Living without food local news 8 gases

But tonight, just like it was Thanksgiving day, Meier’s plate will be set at his dining room table. However, it will remain empty the same way it has for the past 17 months. The last time a morsel passed Meier’s lips was June 5, 2012 – a day he doesn’t want to remember, but one he’s pretty certain he will never be able to forget.

Just days before that, Meier was struck by the sudden onset of severe stomach pain and bloating that eventually became so severe that he asked his wife, Barb, to take him to the Cleveland Clinic. The pain, he said, was familiar, as approximately18 months prior, he’d been admitted to the hospital with the same symptoms. That time, physicians attributed the pain to an intestinal blockage. After a few days of treatment, the symptoms dissipated and Meier was released.

Meier was hospitalized for a few days when he underwent exploratory surgery to determine the cause of the blockage. When they opened him up, doctors suspected to find a large amount of Crohn’s disease in his intestines, which can contribute to the kind of obstructions, painful stomach cramping and nausea Meier had been experiencing. But after examining the small intestine, there was no evidence of the disease.

Meier’s physician told him after the surgery that he would probably return home in a matter of days. But nearly two weeks after having been admitted, he was still in extreme pain and couldn’t eat, much less drink, without getting another obstruction.

That’s when doctors realized that Meier’s condition was much more serious than they had anticipated and the likelihood of it resolving itself was minimal. His diagnosis – Chronic Intestinal Pseudo Obstruction (CIPO) – a rare gastrointestinal motility disorder characterized by recurring episodes resembling mechanical bowel obstruction in the absence of organic, systemic, or metabolic disorders.

Though he was back home in a matter of days, life would never be the same again. There would be no more dinner dates, no more business luncheons, no more midnight snacks. Instead, his meals from now on would come in the form of total parenteral nutrition, which is administered through a peripherally inserted central catheter, otherwise known as a PICC line, for 12 hours a day.

Doctors also had to place a percutaneous endoscopic gastrostomy (PEG) tube in his stomach to vent all of the gas, stomach acids and other fluids that would no longer travel through his small intestines. The tube, Meier said, hangs out of his stomach at all times, constantly draining his stomach contents into a bag.

“The only reason I’m allowed to drink is to keep my mouth moist. It’s pretty superficial,” Meier said, noting that once he consumes the liquid, it goes directly from his stomach into the tube. “You can watch it come out almost instantaneously.”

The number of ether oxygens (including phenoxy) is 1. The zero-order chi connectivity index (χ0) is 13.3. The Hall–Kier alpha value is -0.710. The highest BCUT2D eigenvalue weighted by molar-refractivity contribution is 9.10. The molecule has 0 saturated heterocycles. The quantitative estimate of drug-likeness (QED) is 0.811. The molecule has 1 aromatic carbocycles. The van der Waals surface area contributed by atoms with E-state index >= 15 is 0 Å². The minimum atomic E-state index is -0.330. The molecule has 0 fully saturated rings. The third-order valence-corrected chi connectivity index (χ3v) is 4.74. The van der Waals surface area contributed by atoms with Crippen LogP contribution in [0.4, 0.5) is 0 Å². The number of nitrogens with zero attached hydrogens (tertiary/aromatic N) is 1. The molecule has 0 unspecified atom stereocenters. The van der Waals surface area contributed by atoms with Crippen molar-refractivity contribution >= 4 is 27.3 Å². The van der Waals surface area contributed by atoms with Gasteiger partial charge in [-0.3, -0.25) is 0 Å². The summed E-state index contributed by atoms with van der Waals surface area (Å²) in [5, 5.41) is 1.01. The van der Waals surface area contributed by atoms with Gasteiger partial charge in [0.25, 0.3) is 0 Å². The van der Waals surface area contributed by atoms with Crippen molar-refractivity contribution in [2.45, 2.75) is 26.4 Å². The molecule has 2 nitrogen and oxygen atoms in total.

Since he can no longer eat, Meier said he thinks about food more than ever. Instead of just the taste, though, he’s been forced to contemplate the role food plays in society and how the lack of food now isolates him from normal communication.

“For over 30 years of my adult life, I scheduled multiple breakfast and lunch appointments with businessmen from town, new folks at church, colleagues and friends,” he said. “Since I can no longer eat I haven’t been hanging out in restaurants a whole lot. I haven’t attended men’s breakfasts or participated in fundraising banquets and haven’t gone to a lot of parties where everything is all about the food. I actually would be able to handle it, but I’ve discovered that it makes everyone else uncomfortable. I can watch them wolf down a meal and act like a veritable pig but they can’t stand watching me just sitting there.”

Though he misses preaching immensely, Meier said the overall fatigue that comes from not getting all the vitamins, nutrients and essential elements from food has rendered him exhausted most days. If the lack of energy isn’t hard enough to deal with, the esophageal spasms he experiences frequently are painful enough that they take his breath away.

Throughout his ordeal, Meier has kept a journal which allowed him an outlet to express his innermost thoughts, hopes and fears. Along the way, that journal transitioned into a full-blown book, which has since been published and released to readers.

In its first week, the initial 1,000 copies of “Taste: My New Life Without Food” nearly sold out. Not only did several patients with similar medical issues place an order, but dozens were shipped to friends, family and members of Meier’s congregation who longed to know more about his rare condition and have one more taste of their beloved pastor’s words of wisdom.

“I may not be physically hungry because I do receive nutrition in a different way,” he said. “But I am brain hungry. I have all these foods I’ve loved over the years that I can no longer have. And the hardest part of it all has been accepting that this is my new normal.”

Copies of Meier’s book are available in the office of Hope Church, 1869 Pearl Road in Brunswick, or on his Facebook page, Though there is no charge for the book, donations assist with printing expenses are being accepted.